22. The Conjuring (2013)

James Wan came on the horror scene with the overwrought twistiness of Saw, but his Conjuring movies have a genre classicism that borders on stateliness by comparison. On paper, the opening of The Conjuring is pure boilerplate (a creepy doll that seems to move when people aren’t around) bracketed with excess information (paranormal investigators listen to the story of the creepy doll and explain what they think is behind it). But Wan plays hauntings like a conductor plays an orchestra. He starts the conversation on a black screen, before cutting into an extreme close-up of a creepy doll’s eye, which he pulls back from slowly. When Wan turns to the humans menaced by this doll, he uses his lighting scheme to conceal faces, corners of rooms, and the doll itself. The interview setup offers no safety, because the first shot establishes that the doll is still sitting right there with them. Even Wan’s exposition has a visceral tension. [Jesse Hassenger]


21. Cube (1997)

Without a word of dialogue, Vincenzo Natali’s Cube establishes the entire, diabolical game of its conceit in just under three minutes. A man in a prisoner’s jumpsuit awakens, confused, inside a massive, cube-shaped room with four hatches. Testing each, he finds they all lead to other cube-shaped rooms, all bathed in different colors. He chooses one, seemingly at random, and, in the blink of an eye, tiny lines appear across his face. As the blood begins to trickle, his body separates into cubes of its own, slowly crumbling to the floor like a diced potato. Meanwhile, a now-bloody booby trap swings back into view, folding into the ceiling to await its next victim. Like the other characters (who will have to do a much better job of navigating), the audience may not understand the why of what’s going on—but already has everything it needs to know. [Sean O’Neal]


20. Darkness Falls (2003)

Darkness Falls is a dreadful movie, a paint-by-numbers teen horror flick that can barely marshal the energy to put the “jump” in its jump scares. But its opening scene is an inspired bit of horror filmmaking, as director Jonathan Liebesman pivots from a hokey opening-credits explanation of the film’s central mythos to a terrific bedtime haunting. The success lies in the timing of the reveals, as well as the unexpected incorporation of the mom, given that parents are usually the ones to show up and scream after the fact. And the camera pulls back at the end to reveal the monster floating, above the door, in a great and chilling tease for the movie to come… if only it lived up to that prompt. [Alex McLevy]


19. Day Of The Dead (1985)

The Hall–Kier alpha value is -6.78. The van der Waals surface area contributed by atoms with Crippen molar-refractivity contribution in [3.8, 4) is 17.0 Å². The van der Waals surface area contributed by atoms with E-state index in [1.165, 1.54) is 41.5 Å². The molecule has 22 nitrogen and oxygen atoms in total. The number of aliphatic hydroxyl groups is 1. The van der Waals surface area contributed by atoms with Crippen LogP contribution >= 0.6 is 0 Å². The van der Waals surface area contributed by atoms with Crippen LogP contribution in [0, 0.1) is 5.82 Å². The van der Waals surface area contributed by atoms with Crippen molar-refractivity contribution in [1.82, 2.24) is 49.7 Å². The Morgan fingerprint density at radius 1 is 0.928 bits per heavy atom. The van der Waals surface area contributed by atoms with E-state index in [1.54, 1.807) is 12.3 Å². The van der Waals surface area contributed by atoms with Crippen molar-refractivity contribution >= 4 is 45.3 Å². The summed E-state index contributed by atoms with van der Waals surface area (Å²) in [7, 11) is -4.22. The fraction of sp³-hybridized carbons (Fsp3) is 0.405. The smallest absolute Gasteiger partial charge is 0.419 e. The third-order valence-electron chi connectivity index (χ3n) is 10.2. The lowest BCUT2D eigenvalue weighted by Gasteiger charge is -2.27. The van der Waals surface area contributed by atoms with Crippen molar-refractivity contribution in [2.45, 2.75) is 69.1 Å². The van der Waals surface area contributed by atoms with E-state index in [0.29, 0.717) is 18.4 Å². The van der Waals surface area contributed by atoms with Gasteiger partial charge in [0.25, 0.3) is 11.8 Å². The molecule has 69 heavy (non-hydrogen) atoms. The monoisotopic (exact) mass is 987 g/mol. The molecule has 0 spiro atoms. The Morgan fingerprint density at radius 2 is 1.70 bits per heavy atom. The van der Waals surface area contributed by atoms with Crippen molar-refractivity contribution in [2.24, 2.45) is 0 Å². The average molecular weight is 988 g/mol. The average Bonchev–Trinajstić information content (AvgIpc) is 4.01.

George Romero originally planned to out-do his 1968 cult hit Night Of The Living Dead and its critically acclaimed 1978 sequel Dawn Of The Dead with a grander-scaled third chapter. But a tight budget primarily limited Day Of The Dead to one sparsely decorated underground bunker. The best representation of what the director had in mind can be seen in the movie’s pulse-pounding first five minutes. It begins with Dr. Sarah Bowman (Lori Cardille) imagining herself staring at a pretty picture in an otherwise featureless room, before a dozen writhing zombie arms burst through the wall. Then the doc wakes up on a helicopter heading to an abandoned Florida city, on a search for human survivors of the zombie apocalypse. The trash-strewn streets gradually fill with the shambling undead, revealing the full horrifying scope of the plague and making Bowman’s nightmares come to life. Day Of The Dead may not have been the gore-soaked Gone With The Wind that its creator intended, but for a few minutes at least, Romero staged his own ghoul-infested version of the Battle Of Atlanta. [Noel Murray]


18. The Hitcher (1986)

A critical and commercial failure in its initial release, The Hitcher has earned a well-deserved cult following. In the indelible opening stretch, a young man (C. Thomas Howell) picks up an enigmatic hitchhiker (Rutger Hauer) on a rainy night in the middle of nowhere. It’s the stuff campfire scares are made of, but The Hitcher turns into something more fundamentally unsettled, combining Hauer’s magnetism, the mystery of roadside landscapes, and the intimacy of a car interior into a source of both mounting discomfort and seduction. As in Blade Runner, Hauer makes a great psychopath by playing to the camera: He fascinates, allowing The Hitcher to create a situation that no viewer would ever want to find themselves in, but which they can’t stop watching. Great horror can trick its audience into not being able to look away. [Ignatiy Vishnevetsky]